It’s easy to recognize with Deb Fischer’s win that Governor Palin endorsement played a big role in  Fischer’s campaign, alongside a big grassroots effort in Nebraska. This is the kind of boost that Governor Palin provided that helped Nikki Haley win her gubernatorial primary in 2010.  Governor Palin’s endorsement is powerful, but it isn’t solely about getting the candidate over the top to win. It’s about changing the way the game is played. It is not about gender, though Governor Palin definitely wants to see more conservative women in politics. Remember too that Governor Palin endorsed Rick Perry over Kay Bailey Hutchison and Deb Medina in the Texas gubernatorial primary and Joe Miller over Lisa Murkowski in the Alaska Senate primary in 2010. Really, those two endorsements tell quite a bit of the story when it comes to the meaning of her endorsements.

When Governor Palin released her congratulatory note about Deb Fischer’s victory, she noted:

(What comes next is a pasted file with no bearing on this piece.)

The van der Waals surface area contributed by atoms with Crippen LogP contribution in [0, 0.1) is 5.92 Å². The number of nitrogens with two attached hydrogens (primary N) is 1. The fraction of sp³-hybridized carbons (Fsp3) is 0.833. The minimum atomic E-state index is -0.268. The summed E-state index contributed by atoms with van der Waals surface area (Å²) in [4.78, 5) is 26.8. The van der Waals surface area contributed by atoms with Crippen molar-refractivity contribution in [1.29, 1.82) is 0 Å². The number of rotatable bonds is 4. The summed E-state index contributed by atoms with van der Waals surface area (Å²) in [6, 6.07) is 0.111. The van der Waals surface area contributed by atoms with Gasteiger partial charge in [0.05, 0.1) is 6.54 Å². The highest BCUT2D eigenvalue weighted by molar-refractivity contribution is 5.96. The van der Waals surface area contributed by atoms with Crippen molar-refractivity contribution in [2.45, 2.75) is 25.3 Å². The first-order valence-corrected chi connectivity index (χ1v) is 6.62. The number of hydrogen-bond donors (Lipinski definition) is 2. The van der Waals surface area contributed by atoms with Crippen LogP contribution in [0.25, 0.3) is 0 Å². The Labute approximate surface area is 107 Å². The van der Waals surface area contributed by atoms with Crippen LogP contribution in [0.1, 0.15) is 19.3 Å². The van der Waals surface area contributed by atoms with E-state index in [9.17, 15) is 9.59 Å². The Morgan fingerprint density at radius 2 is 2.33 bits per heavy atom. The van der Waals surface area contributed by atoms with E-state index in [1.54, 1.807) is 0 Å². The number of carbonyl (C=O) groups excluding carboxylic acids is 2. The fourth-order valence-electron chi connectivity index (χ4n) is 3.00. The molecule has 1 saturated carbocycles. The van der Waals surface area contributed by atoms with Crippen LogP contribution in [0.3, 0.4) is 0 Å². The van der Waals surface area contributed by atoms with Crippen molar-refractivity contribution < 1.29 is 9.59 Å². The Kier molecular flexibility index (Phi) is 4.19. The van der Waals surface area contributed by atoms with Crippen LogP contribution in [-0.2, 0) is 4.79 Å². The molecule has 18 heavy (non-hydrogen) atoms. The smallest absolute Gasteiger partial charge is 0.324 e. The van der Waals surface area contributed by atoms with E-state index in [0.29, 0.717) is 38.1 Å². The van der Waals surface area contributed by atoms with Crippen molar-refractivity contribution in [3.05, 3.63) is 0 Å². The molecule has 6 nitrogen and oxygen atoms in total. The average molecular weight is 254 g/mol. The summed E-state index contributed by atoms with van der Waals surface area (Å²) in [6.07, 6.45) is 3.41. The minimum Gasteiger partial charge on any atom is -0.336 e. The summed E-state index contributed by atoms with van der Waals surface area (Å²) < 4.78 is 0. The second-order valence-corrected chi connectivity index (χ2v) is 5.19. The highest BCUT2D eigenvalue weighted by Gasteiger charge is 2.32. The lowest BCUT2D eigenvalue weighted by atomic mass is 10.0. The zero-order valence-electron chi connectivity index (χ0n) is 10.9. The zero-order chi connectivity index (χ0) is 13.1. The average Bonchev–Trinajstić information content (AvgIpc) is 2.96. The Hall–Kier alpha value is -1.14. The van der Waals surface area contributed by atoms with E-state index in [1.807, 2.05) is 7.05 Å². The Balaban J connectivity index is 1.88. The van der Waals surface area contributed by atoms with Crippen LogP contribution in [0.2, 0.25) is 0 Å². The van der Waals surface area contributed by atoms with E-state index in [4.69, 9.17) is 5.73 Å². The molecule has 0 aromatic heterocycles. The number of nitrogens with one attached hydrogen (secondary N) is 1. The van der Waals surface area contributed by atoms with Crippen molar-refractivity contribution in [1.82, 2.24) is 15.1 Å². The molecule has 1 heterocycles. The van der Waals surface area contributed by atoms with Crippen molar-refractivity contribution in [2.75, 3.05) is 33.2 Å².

As recently as a week ago, Deb Fischer was dismissed by the
establishment. Why? Because she is not part of the good old boys’
permanent political class. The message from the people of Nebraska is
simple and powerful: America is looking for real change in Washington,
and commonsense conservatives like Deb Fischer represent that change.

This is what Governor Palin’s endorsements are about–real change and ridding Washington (or the state halls) of the permanent political class.This is not better seen than her recent endorsement of Richard Mourdock in Indiana to replace veteran Senator Dick Lugar, nor in her endorsements opposite the Bush endorsed Kay Bailey Hutchison and coattail riding Lisa Murkowski. While many questioned her 2010 support for Christine O’Donnell, her intention was to send a message to the Establishment and to the permanent political class–which extends beyond those who hold political office. The message echoes Reagan’s — “those voices don’t speak for the rest of us”.  Suffice to say, Governor Palin is the Expo eraser to Karl Rove’s dry erase board. It’s about the principles of the party, not the party itself. While the Roves of the GOP want the tent to get bigger, the Palins of the GOP want to ensure that the tent–no matter its size– has its stakes driven into solid enough ground that it won’t collapse.